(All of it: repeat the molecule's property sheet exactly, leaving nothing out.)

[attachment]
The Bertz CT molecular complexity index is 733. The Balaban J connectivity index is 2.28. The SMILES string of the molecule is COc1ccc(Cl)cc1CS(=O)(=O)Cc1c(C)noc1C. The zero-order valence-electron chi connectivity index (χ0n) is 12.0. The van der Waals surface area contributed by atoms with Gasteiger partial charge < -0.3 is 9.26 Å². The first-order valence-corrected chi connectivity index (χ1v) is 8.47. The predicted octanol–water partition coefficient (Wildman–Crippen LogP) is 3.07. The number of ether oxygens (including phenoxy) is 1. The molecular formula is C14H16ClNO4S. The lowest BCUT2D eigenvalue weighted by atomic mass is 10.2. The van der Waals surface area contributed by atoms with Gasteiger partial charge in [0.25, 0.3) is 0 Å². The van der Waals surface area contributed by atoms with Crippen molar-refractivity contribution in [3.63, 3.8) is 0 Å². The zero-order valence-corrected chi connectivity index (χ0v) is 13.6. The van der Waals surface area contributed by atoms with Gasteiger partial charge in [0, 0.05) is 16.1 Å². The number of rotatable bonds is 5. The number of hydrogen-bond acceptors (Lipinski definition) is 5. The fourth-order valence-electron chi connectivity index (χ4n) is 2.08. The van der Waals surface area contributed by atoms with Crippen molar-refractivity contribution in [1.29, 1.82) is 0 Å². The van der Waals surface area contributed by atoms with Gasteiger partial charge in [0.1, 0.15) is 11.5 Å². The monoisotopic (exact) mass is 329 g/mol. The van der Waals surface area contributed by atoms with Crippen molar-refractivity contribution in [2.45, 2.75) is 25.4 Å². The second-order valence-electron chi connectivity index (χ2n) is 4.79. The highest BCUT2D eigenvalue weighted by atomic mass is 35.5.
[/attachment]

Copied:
The Bertz CT molecular complexity index is 733. The Balaban J connectivity index is 2.28. The SMILES string of the molecule is COc1ccc(Cl)cc1CS(=O)(=O)Cc1c(C)noc1C. The zero-order valence-electron chi connectivity index (χ0n) is 12.0. The van der Waals surface area contributed by atoms with Gasteiger partial charge < -0.3 is 9.26 Å². The first-order valence-corrected chi connectivity index (χ1v) is 8.47. The predicted octanol–water partition coefficient (Wildman–Crippen LogP) is 3.07. The number of ether oxygens (including phenoxy) is 1. The molecular formula is C14H16ClNO4S. The lowest BCUT2D eigenvalue weighted by atomic mass is 10.2. The van der Waals surface area contributed by atoms with Gasteiger partial charge in [0.25, 0.3) is 0 Å². The van der Waals surface area contributed by atoms with Crippen molar-refractivity contribution in [3.63, 3.8) is 0 Å². The zero-order valence-corrected chi connectivity index (χ0v) is 13.6. The van der Waals surface area contributed by atoms with Gasteiger partial charge in [0, 0.05) is 16.1 Å². The number of rotatable bonds is 5. The number of hydrogen-bond acceptors (Lipinski definition) is 5. The fourth-order valence-electron chi connectivity index (χ4n) is 2.08. The van der Waals surface area contributed by atoms with Crippen molar-refractivity contribution in [1.29, 1.82) is 0 Å². The van der Waals surface area contributed by atoms with Gasteiger partial charge in [0.1, 0.15) is 11.5 Å². The monoisotopic (exact) mass is 329 g/mol. The van der Waals surface area contributed by atoms with Crippen molar-refractivity contribution in [2.45, 2.75) is 25.4 Å². The second-order valence-electron chi connectivity index (χ2n) is 4.79. The highest BCUT2D eigenvalue weighted by atomic mass is 35.5.